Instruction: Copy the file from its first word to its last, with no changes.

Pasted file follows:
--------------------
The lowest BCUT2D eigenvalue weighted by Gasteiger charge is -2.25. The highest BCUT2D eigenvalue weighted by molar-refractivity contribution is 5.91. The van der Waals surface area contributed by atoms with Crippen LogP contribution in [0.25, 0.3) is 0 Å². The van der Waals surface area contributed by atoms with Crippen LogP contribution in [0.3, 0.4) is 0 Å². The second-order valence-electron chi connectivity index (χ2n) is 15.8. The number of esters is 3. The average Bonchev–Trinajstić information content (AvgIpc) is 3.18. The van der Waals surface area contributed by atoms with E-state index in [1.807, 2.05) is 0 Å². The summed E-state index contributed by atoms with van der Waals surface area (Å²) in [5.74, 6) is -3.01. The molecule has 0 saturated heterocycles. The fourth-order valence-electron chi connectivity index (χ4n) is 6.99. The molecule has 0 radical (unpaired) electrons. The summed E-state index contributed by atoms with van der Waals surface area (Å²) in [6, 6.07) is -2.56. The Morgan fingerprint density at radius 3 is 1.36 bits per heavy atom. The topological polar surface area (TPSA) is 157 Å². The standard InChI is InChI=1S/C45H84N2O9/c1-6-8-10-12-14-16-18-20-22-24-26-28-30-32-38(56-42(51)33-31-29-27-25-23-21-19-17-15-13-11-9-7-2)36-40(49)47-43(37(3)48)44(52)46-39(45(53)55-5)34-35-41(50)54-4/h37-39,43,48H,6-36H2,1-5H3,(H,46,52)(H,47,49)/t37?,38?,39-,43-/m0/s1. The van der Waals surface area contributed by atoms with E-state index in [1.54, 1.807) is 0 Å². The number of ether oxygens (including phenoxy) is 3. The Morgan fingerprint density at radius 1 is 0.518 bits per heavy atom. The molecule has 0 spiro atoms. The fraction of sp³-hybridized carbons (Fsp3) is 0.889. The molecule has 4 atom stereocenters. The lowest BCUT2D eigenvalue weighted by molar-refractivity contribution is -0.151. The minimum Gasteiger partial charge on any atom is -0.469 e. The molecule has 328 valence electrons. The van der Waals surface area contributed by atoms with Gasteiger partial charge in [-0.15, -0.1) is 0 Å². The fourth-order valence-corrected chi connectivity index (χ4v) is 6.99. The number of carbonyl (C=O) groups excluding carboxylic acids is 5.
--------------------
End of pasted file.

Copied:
The lowest BCUT2D eigenvalue weighted by Gasteiger charge is -2.25. The highest BCUT2D eigenvalue weighted by molar-refractivity contribution is 5.91. The van der Waals surface area contributed by atoms with Crippen LogP contribution in [0.25, 0.3) is 0 Å². The van der Waals surface area contributed by atoms with Crippen LogP contribution in [0.3, 0.4) is 0 Å². The second-order valence-electron chi connectivity index (χ2n) is 15.8. The number of esters is 3. The average Bonchev–Trinajstić information content (AvgIpc) is 3.18. The van der Waals surface area contributed by atoms with E-state index in [1.807, 2.05) is 0 Å². The summed E-state index contributed by atoms with van der Waals surface area (Å²) in [5.74, 6) is -3.01. The molecule has 0 saturated heterocycles. The fourth-order valence-electron chi connectivity index (χ4n) is 6.99. The molecule has 0 radical (unpaired) electrons. The summed E-state index contributed by atoms with van der Waals surface area (Å²) in [6, 6.07) is -2.56. The Morgan fingerprint density at radius 3 is 1.36 bits per heavy atom. The topological polar surface area (TPSA) is 157 Å². The standard InChI is InChI=1S/C45H84N2O9/c1-6-8-10-12-14-16-18-20-22-24-26-28-30-32-38(56-42(51)33-31-29-27-25-23-21-19-17-15-13-11-9-7-2)36-40(49)47-43(37(3)48)44(52)46-39(45(53)55-5)34-35-41(50)54-4/h37-39,43,48H,6-36H2,1-5H3,(H,46,52)(H,47,49)/t37?,38?,39-,43-/m0/s1. The van der Waals surface area contributed by atoms with E-state index in [1.54, 1.807) is 0 Å². The number of ether oxygens (including phenoxy) is 3. The Morgan fingerprint density at radius 1 is 0.518 bits per heavy atom. The molecule has 0 spiro atoms. The fraction of sp³-hybridized carbons (Fsp3) is 0.889. The molecule has 4 atom stereocenters. The lowest BCUT2D eigenvalue weighted by molar-refractivity contribution is -0.151. The minimum Gasteiger partial charge on any atom is -0.469 e. The molecule has 328 valence electrons. The van der Waals surface area contributed by atoms with Gasteiger partial charge in [-0.15, -0.1) is 0 Å². The fourth-order valence-corrected chi connectivity index (χ4v) is 6.99. The number of carbonyl (C=O) groups excluding carboxylic acids is 5.